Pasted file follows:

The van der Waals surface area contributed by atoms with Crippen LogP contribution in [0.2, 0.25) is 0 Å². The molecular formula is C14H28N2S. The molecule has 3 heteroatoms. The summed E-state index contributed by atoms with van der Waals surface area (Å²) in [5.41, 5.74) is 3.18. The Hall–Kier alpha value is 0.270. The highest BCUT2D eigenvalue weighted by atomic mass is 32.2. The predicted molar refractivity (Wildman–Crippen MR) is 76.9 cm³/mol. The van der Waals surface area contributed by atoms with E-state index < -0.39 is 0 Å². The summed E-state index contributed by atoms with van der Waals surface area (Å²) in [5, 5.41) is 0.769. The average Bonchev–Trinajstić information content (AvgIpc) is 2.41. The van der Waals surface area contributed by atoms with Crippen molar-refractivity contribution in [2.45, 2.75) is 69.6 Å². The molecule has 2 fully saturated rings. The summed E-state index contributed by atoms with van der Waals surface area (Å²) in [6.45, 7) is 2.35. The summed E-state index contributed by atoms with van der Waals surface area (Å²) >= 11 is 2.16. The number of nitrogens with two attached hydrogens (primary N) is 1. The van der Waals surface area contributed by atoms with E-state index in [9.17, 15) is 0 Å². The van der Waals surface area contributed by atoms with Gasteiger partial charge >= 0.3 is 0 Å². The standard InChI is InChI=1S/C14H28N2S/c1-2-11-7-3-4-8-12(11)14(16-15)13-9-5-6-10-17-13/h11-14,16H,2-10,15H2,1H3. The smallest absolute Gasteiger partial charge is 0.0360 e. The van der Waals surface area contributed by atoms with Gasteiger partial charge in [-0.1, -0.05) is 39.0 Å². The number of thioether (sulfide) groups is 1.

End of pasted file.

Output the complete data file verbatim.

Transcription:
The van der Waals surface area contributed by atoms with Crippen LogP contribution in [0.2, 0.25) is 0 Å². The molecular formula is C14H28N2S. The molecule has 3 heteroatoms. The summed E-state index contributed by atoms with van der Waals surface area (Å²) in [5.41, 5.74) is 3.18. The Hall–Kier alpha value is 0.270. The highest BCUT2D eigenvalue weighted by atomic mass is 32.2. The predicted molar refractivity (Wildman–Crippen MR) is 76.9 cm³/mol. The van der Waals surface area contributed by atoms with E-state index < -0.39 is 0 Å². The summed E-state index contributed by atoms with van der Waals surface area (Å²) in [5, 5.41) is 0.769. The average Bonchev–Trinajstić information content (AvgIpc) is 2.41. The van der Waals surface area contributed by atoms with Crippen molar-refractivity contribution in [2.45, 2.75) is 69.6 Å². The molecule has 2 fully saturated rings. The summed E-state index contributed by atoms with van der Waals surface area (Å²) in [6.45, 7) is 2.35. The summed E-state index contributed by atoms with van der Waals surface area (Å²) >= 11 is 2.16. The number of nitrogens with two attached hydrogens (primary N) is 1. The van der Waals surface area contributed by atoms with E-state index in [9.17, 15) is 0 Å². The van der Waals surface area contributed by atoms with Gasteiger partial charge >= 0.3 is 0 Å². The standard InChI is InChI=1S/C14H28N2S/c1-2-11-7-3-4-8-12(11)14(16-15)13-9-5-6-10-17-13/h11-14,16H,2-10,15H2,1H3. The smallest absolute Gasteiger partial charge is 0.0360 e. The van der Waals surface area contributed by atoms with Gasteiger partial charge in [-0.1, -0.05) is 39.0 Å². The number of thioether (sulfide) groups is 1.